Shared staffing. Budget was a major concern for two associations that consulted Katherine Pankratz, senior account manager with VTM Group, about a merger. “When they looked at the cost implications of their previous staffs and overhead and then the shared services we offered at the rate we offered, there was no comparison,” says Pankratz. “The amount they saved was amazing.”
Economies of scale. “The purchasing power an AMC can offer, and the sheer volume of business we do, offers the lowest cost to all our clients,” says Pankratz. This is true whether you need help negotiating with print vendors or conference venues around the world.
3. Help your Board Grapple with Change
Risk management is always a chief preoccupation for trustees. Whether risks involve finances, political pitfalls, or new ventures with uncertain outcomes, AMCs have likely seen such challenges before. They can give informed advice on a process to plan for and manage risk.
During changing times, boards also need guidance on member communications and the feedback loop. Especially during mergers, “AMCs are expert at anticipating member questions on topics like dues, fielding the questions, and then funneling the concerns to the board,” Pankratz says. “It’s so critical to know what messaging is important and when you need to deliver it.”
An AMC can also help volunteer leaders focus on what volunteer leaders should do. “Our mantra is, leverage the highest and best use of everyone’s time,” says Fuller. “Many organizations come to us after abandoning a CEO search, meaning volunteer leaders may have needed to be in the weeds of tactical work. We provide board training for them and get them back up at the higher strategic levels where they belong.”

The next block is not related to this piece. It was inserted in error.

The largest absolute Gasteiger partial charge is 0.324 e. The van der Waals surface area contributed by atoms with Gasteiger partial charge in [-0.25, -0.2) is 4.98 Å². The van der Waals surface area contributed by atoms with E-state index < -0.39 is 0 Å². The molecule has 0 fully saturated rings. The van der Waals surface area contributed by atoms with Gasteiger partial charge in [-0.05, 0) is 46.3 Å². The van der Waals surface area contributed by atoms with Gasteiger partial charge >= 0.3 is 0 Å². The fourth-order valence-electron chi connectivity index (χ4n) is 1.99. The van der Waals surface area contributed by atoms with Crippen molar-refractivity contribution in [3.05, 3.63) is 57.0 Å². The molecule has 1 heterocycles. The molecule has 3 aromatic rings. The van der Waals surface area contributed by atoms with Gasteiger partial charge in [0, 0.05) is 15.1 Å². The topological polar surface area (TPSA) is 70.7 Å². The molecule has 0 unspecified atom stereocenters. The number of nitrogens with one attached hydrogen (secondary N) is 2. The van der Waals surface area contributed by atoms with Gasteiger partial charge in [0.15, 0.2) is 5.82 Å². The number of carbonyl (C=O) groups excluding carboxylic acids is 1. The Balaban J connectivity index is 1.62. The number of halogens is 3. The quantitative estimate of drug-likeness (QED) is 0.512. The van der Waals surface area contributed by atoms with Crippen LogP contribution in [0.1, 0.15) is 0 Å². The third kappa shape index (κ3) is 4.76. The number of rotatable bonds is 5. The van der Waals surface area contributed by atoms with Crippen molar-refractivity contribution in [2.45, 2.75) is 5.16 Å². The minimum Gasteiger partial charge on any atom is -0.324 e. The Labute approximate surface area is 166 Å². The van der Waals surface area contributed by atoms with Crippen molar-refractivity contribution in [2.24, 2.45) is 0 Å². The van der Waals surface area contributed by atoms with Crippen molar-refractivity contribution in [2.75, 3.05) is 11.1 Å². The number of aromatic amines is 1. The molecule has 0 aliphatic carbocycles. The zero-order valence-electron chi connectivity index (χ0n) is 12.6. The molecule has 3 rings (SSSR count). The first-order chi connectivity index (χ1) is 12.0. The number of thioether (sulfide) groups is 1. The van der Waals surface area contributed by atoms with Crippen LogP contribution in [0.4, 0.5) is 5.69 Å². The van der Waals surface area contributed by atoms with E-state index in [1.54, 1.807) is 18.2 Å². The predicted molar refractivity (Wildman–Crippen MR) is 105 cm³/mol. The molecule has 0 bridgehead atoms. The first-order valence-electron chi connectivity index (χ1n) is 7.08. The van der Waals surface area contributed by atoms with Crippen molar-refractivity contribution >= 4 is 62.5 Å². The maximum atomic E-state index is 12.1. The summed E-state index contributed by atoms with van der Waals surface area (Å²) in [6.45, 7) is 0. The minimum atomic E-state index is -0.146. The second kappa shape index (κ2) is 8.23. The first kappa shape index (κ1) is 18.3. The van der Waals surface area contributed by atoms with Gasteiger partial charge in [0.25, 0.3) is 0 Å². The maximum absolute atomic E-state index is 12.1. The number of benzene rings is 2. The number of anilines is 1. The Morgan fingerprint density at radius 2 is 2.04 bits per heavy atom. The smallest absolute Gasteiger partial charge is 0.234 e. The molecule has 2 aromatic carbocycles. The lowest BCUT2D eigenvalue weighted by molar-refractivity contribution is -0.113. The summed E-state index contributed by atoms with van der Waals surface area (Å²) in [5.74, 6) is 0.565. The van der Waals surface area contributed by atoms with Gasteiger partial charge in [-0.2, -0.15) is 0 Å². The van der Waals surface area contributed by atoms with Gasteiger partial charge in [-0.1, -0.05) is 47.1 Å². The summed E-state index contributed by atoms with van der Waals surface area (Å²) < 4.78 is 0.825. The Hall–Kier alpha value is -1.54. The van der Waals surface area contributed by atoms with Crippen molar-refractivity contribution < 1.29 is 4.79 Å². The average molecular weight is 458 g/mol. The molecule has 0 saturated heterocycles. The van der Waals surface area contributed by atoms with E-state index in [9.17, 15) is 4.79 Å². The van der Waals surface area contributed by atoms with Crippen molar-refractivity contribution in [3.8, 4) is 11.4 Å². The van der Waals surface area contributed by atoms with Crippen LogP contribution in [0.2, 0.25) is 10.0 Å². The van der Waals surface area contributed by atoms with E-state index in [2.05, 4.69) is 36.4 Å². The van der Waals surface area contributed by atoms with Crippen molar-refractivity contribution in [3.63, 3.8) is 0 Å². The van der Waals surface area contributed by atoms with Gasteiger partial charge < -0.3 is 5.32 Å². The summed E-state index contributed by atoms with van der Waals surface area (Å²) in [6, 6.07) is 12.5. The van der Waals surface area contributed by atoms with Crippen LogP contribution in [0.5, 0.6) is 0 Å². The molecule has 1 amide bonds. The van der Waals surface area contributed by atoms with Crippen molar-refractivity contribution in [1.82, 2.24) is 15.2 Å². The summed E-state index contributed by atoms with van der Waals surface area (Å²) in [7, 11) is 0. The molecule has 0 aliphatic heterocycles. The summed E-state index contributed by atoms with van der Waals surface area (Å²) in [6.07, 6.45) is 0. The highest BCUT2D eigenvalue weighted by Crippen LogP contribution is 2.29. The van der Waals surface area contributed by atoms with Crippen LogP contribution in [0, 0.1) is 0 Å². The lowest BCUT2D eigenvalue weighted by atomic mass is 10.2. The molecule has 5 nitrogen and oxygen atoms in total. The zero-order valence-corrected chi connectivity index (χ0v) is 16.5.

4. Weather Diplomatic Changes
One of Fuller’s clients had switched to an AMC model as its long-time CEO prepared to step down. By the time of his retirement dinner, a problem was clear to the new AMC staff: The CEO had been a great industry advocate but a terrible money manager.
Nevertheless, the staff knew from experience the importance of handling the transition professionally and solving the problems with utter discretion. “Keeping a good face is so important for so many reasons. We knew he might become a member or stakeholder, and we didn’t want our sponsors to think there was something wrong,” Fuller says. “We didn’t want the distraction that comes with airing dirty laundry about a CEO who was so valued.”
5. Gain a Full Partner
An unplanned merger, search process, or crisis intervention may make a volunteer leader feel like moaning, “This is not what I signed up for!” Nevertheless, this transition is likely to be the volunteer’s legacy. As Fuller says, “a smooth and successful transition is the greatest gift you can give your association.”
To make the change go smoothly, “Communicate well and communicate often,” Pankratz says. “We can’t help you if we don’t know what’s going on. Throughout the entire partnership, our job is to help you through this and to make it easier for you and your members.”